Bystander Intervention

Every person has a role in stopping sexual violence from occurring on our campus and in society. If you observe a concerning situation, you may have the ability to intervene in a safe and positive way to change the outcome of a situation. A key goal of bystander intervention is to step in early – before the situation escalates to violence.  These are the basic steps of bystander intervention in the form of taking action:

Notice what is happening.

The first step in bystander intervention is being attentive to what is happening around you. This is especially important in high-risk situations, such as large parties, where alcohol is present, at concerts/bars with loud noise or in other environments that might otherwise perpetuate high-risk behaviors. If you are in a larger group or with friends, it is often easy to assume that if no one else thinks there is a problem, then maybe there isn’t. Instead, be willing to be the one to pay attention and to think for yourself as to whether or not an intervention can be helpful.

Consider whether the situation warrants your action.

Even situations that don’t seem serious may benefit from your action. The goal is to intervene well before there is a problem, not once a violent act has started. For example, if you notice a friend who is drinking a lot of alcohol, raising his voice, and saying he wants to “get laid, no matter what”, this could be an indication of high risk behaviors. If you hear someone yell or you see someone who is intoxicated and being hit on by someone else, you might be able to step in.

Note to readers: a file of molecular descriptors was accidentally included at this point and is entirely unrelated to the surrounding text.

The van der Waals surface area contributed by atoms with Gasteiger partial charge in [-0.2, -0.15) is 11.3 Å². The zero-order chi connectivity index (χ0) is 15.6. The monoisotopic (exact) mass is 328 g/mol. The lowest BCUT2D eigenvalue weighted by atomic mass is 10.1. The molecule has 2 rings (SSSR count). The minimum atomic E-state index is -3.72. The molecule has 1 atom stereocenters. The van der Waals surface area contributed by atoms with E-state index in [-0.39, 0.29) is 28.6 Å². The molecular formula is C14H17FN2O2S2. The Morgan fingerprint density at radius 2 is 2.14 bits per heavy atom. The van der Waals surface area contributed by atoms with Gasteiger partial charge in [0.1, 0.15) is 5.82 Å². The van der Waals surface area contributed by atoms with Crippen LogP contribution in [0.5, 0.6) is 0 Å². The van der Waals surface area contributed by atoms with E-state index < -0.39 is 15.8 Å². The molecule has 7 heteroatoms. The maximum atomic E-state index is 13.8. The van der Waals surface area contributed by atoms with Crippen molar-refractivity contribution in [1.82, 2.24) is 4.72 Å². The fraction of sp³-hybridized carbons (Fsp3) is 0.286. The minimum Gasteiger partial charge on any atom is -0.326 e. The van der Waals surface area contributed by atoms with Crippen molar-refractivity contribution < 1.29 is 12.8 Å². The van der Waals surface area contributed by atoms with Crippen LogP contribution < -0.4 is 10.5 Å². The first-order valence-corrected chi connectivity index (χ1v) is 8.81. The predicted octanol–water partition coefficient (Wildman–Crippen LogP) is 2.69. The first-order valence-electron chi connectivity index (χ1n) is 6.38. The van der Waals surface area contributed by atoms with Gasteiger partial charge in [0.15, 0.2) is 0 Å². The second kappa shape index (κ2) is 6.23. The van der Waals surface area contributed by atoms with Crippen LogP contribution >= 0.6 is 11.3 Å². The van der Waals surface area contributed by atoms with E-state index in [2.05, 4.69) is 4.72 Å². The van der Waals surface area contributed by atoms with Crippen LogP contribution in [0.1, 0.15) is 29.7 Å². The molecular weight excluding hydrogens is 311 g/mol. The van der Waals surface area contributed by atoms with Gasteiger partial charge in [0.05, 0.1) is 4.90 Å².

Decide if you have a responsibility to act.

You might have formal responsibility to act (such as if you are a team captain or if you are a student leader), or you might have informal responsibility to act (such as if others look to you as a role model, or if you are often the leading voice in your friend group). As an individual and member of our campus community, you also have a responsibility to act with integrity and to look out for fellow people, regardless of how good of friends you are.

Choose what form of action/assistance to use.

Forms of assistance can vary depending on the situation. Examples include:

  • Stepping in directly and engaging both parties
  • Separating the individuals
  • Calling an authority
  • Getting help from other friends
  • Diverting someone from the situation
  • Creating a distraction
  • Changing the subject

Implement the intervention safely.

Ultimately you have to intervene in a safe way so that further threats do not occur, and so that any safety concerns are minimized. You might have an initial intervention followed by a follow-up conversation later after any feelings have calmed down. This is also why it is important to step in through conversations early, rather than having to look to more intrusive action if a situation escalates.

(Source: Adopted from Darley and Latane,1968)